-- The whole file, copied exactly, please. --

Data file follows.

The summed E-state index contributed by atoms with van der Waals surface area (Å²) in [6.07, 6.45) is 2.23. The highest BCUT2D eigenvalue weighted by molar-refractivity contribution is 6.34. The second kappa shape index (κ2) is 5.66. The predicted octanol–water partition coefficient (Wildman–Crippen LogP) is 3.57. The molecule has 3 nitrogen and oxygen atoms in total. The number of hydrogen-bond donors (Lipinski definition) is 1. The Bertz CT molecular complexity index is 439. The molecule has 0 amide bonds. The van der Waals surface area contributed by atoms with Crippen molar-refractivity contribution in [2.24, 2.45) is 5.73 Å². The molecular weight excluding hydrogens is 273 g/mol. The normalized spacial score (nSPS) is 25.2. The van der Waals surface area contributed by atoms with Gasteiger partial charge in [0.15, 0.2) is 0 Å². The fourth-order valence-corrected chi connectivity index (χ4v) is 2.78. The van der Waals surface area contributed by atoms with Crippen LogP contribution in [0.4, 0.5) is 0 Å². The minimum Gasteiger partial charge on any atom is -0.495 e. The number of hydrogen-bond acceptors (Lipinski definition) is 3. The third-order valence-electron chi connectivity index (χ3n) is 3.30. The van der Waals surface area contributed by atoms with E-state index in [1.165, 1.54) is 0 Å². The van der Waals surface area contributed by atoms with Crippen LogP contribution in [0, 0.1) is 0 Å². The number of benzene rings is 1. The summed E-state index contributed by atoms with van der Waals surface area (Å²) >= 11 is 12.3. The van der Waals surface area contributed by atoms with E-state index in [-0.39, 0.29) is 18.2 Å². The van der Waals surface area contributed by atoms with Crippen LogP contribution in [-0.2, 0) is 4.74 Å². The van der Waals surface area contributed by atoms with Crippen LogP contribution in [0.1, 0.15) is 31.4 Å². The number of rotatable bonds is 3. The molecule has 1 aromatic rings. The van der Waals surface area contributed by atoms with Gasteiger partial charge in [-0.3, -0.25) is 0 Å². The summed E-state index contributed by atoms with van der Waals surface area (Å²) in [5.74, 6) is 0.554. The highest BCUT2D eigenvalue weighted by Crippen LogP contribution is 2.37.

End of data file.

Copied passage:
The summed E-state index contributed by atoms with van der Waals surface area (Å²) in [6.07, 6.45) is 2.23. The highest BCUT2D eigenvalue weighted by molar-refractivity contribution is 6.34. The second kappa shape index (κ2) is 5.66. The predicted octanol–water partition coefficient (Wildman–Crippen LogP) is 3.57. The molecule has 3 nitrogen and oxygen atoms in total. The number of hydrogen-bond donors (Lipinski definition) is 1. The Bertz CT molecular complexity index is 439. The molecule has 0 amide bonds. The van der Waals surface area contributed by atoms with Crippen molar-refractivity contribution in [2.24, 2.45) is 5.73 Å². The molecular weight excluding hydrogens is 273 g/mol. The normalized spacial score (nSPS) is 25.2. The van der Waals surface area contributed by atoms with Gasteiger partial charge in [0.15, 0.2) is 0 Å². The fourth-order valence-corrected chi connectivity index (χ4v) is 2.78. The van der Waals surface area contributed by atoms with Crippen LogP contribution in [0.4, 0.5) is 0 Å². The minimum Gasteiger partial charge on any atom is -0.495 e. The number of hydrogen-bond acceptors (Lipinski definition) is 3. The third-order valence-electron chi connectivity index (χ3n) is 3.30. The van der Waals surface area contributed by atoms with E-state index in [1.165, 1.54) is 0 Å². The van der Waals surface area contributed by atoms with Crippen LogP contribution in [0, 0.1) is 0 Å². The number of benzene rings is 1. The summed E-state index contributed by atoms with van der Waals surface area (Å²) >= 11 is 12.3. The van der Waals surface area contributed by atoms with E-state index in [-0.39, 0.29) is 18.2 Å². The van der Waals surface area contributed by atoms with Crippen LogP contribution in [-0.2, 0) is 4.74 Å². The van der Waals surface area contributed by atoms with Crippen LogP contribution in [0.1, 0.15) is 31.4 Å². The number of rotatable bonds is 3. The molecule has 1 aromatic rings. The van der Waals surface area contributed by atoms with Gasteiger partial charge in [-0.3, -0.25) is 0 Å². The summed E-state index contributed by atoms with van der Waals surface area (Å²) in [5.74, 6) is 0.554. The highest BCUT2D eigenvalue weighted by Crippen LogP contribution is 2.37.